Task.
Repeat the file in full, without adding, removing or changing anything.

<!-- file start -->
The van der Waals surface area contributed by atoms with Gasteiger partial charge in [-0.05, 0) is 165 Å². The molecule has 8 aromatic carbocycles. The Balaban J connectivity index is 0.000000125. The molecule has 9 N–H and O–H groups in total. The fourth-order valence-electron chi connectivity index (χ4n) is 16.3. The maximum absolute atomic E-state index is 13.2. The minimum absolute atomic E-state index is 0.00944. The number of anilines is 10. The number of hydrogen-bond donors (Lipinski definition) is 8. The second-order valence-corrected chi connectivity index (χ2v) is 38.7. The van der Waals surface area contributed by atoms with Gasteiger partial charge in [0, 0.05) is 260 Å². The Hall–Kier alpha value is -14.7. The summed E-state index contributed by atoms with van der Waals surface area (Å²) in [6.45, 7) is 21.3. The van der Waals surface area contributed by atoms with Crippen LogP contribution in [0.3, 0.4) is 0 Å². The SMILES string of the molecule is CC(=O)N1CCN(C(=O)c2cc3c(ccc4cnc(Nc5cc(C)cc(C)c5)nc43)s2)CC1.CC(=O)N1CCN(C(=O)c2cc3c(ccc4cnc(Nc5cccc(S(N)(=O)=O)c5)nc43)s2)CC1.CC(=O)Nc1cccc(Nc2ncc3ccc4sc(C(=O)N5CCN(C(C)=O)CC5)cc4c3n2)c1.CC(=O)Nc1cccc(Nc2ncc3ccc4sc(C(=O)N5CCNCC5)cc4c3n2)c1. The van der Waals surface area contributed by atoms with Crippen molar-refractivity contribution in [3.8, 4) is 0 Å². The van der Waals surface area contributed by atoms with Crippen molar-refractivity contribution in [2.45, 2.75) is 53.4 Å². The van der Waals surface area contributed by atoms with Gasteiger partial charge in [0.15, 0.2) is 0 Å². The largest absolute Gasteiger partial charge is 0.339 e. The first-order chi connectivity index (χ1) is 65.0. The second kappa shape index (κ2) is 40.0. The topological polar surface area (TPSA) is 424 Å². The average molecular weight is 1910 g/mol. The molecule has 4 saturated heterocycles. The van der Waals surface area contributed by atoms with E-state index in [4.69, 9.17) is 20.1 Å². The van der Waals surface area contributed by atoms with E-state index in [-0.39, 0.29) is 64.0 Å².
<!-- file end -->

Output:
The van der Waals surface area contributed by atoms with Gasteiger partial charge in [-0.05, 0) is 165 Å². The molecule has 8 aromatic carbocycles. The Balaban J connectivity index is 0.000000125. The molecule has 9 N–H and O–H groups in total. The fourth-order valence-electron chi connectivity index (χ4n) is 16.3. The maximum absolute atomic E-state index is 13.2. The minimum absolute atomic E-state index is 0.00944. The number of anilines is 10. The number of hydrogen-bond donors (Lipinski definition) is 8. The second-order valence-corrected chi connectivity index (χ2v) is 38.7. The van der Waals surface area contributed by atoms with Gasteiger partial charge in [0, 0.05) is 260 Å². The Hall–Kier alpha value is -14.7. The summed E-state index contributed by atoms with van der Waals surface area (Å²) in [6.45, 7) is 21.3. The van der Waals surface area contributed by atoms with Crippen LogP contribution in [0.3, 0.4) is 0 Å². The SMILES string of the molecule is CC(=O)N1CCN(C(=O)c2cc3c(ccc4cnc(Nc5cc(C)cc(C)c5)nc43)s2)CC1.CC(=O)N1CCN(C(=O)c2cc3c(ccc4cnc(Nc5cccc(S(N)(=O)=O)c5)nc43)s2)CC1.CC(=O)Nc1cccc(Nc2ncc3ccc4sc(C(=O)N5CCN(C(C)=O)CC5)cc4c3n2)c1.CC(=O)Nc1cccc(Nc2ncc3ccc4sc(C(=O)N5CCNCC5)cc4c3n2)c1. The van der Waals surface area contributed by atoms with Crippen molar-refractivity contribution in [3.8, 4) is 0 Å². The van der Waals surface area contributed by atoms with Crippen molar-refractivity contribution in [2.45, 2.75) is 53.4 Å². The van der Waals surface area contributed by atoms with Gasteiger partial charge in [0.15, 0.2) is 0 Å². The largest absolute Gasteiger partial charge is 0.339 e. The first-order chi connectivity index (χ1) is 65.0. The second kappa shape index (κ2) is 40.0. The topological polar surface area (TPSA) is 424 Å². The average molecular weight is 1910 g/mol. The molecule has 4 saturated heterocycles. The van der Waals surface area contributed by atoms with E-state index in [4.69, 9.17) is 20.1 Å². The van der Waals surface area contributed by atoms with E-state index in [-0.39, 0.29) is 64.0 Å².